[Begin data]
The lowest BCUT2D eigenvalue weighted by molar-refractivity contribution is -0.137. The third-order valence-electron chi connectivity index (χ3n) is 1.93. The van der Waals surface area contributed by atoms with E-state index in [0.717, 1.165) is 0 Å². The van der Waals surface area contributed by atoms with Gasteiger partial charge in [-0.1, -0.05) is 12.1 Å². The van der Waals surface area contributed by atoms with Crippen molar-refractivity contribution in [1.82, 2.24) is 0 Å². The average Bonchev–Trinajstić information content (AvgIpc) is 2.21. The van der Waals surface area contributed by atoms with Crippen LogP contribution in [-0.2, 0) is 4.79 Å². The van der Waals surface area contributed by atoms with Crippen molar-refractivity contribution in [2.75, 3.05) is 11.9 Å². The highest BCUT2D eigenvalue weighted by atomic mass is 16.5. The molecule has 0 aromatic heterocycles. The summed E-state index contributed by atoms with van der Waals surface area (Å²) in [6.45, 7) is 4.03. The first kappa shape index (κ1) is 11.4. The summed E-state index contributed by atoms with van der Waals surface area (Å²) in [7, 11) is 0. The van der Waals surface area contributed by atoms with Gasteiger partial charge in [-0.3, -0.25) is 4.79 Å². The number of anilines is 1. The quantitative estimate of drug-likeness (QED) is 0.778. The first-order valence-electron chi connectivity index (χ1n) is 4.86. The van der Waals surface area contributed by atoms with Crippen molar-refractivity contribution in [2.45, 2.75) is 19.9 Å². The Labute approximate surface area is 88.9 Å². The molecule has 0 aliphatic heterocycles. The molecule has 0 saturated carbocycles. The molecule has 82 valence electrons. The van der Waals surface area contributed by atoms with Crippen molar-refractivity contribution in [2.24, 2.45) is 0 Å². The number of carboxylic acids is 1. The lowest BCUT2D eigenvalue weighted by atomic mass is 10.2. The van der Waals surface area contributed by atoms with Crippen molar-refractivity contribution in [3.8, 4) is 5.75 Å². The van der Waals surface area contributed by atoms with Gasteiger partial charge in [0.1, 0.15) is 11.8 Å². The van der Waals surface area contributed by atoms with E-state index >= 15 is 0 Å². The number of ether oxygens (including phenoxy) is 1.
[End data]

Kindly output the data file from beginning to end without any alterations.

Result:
The lowest BCUT2D eigenvalue weighted by molar-refractivity contribution is -0.137. The third-order valence-electron chi connectivity index (χ3n) is 1.93. The van der Waals surface area contributed by atoms with E-state index in [0.717, 1.165) is 0 Å². The van der Waals surface area contributed by atoms with Gasteiger partial charge in [-0.1, -0.05) is 12.1 Å². The van der Waals surface area contributed by atoms with Crippen molar-refractivity contribution in [1.82, 2.24) is 0 Å². The average Bonchev–Trinajstić information content (AvgIpc) is 2.21. The van der Waals surface area contributed by atoms with Crippen LogP contribution in [-0.2, 0) is 4.79 Å². The van der Waals surface area contributed by atoms with Crippen molar-refractivity contribution in [2.75, 3.05) is 11.9 Å². The highest BCUT2D eigenvalue weighted by atomic mass is 16.5. The molecule has 0 aromatic heterocycles. The summed E-state index contributed by atoms with van der Waals surface area (Å²) in [6.45, 7) is 4.03. The first kappa shape index (κ1) is 11.4. The summed E-state index contributed by atoms with van der Waals surface area (Å²) in [7, 11) is 0. The van der Waals surface area contributed by atoms with Gasteiger partial charge in [-0.3, -0.25) is 4.79 Å². The number of anilines is 1. The quantitative estimate of drug-likeness (QED) is 0.778. The first-order valence-electron chi connectivity index (χ1n) is 4.86. The van der Waals surface area contributed by atoms with Crippen molar-refractivity contribution in [2.45, 2.75) is 19.9 Å². The Labute approximate surface area is 88.9 Å². The molecule has 0 aliphatic heterocycles. The molecule has 0 saturated carbocycles. The molecule has 82 valence electrons. The van der Waals surface area contributed by atoms with Crippen molar-refractivity contribution in [2.24, 2.45) is 0 Å². The number of carboxylic acids is 1. The lowest BCUT2D eigenvalue weighted by atomic mass is 10.2. The van der Waals surface area contributed by atoms with Crippen molar-refractivity contribution in [3.8, 4) is 5.75 Å². The van der Waals surface area contributed by atoms with Gasteiger partial charge in [0.1, 0.15) is 11.8 Å². The van der Waals surface area contributed by atoms with E-state index >= 15 is 0 Å². The number of ether oxygens (including phenoxy) is 1.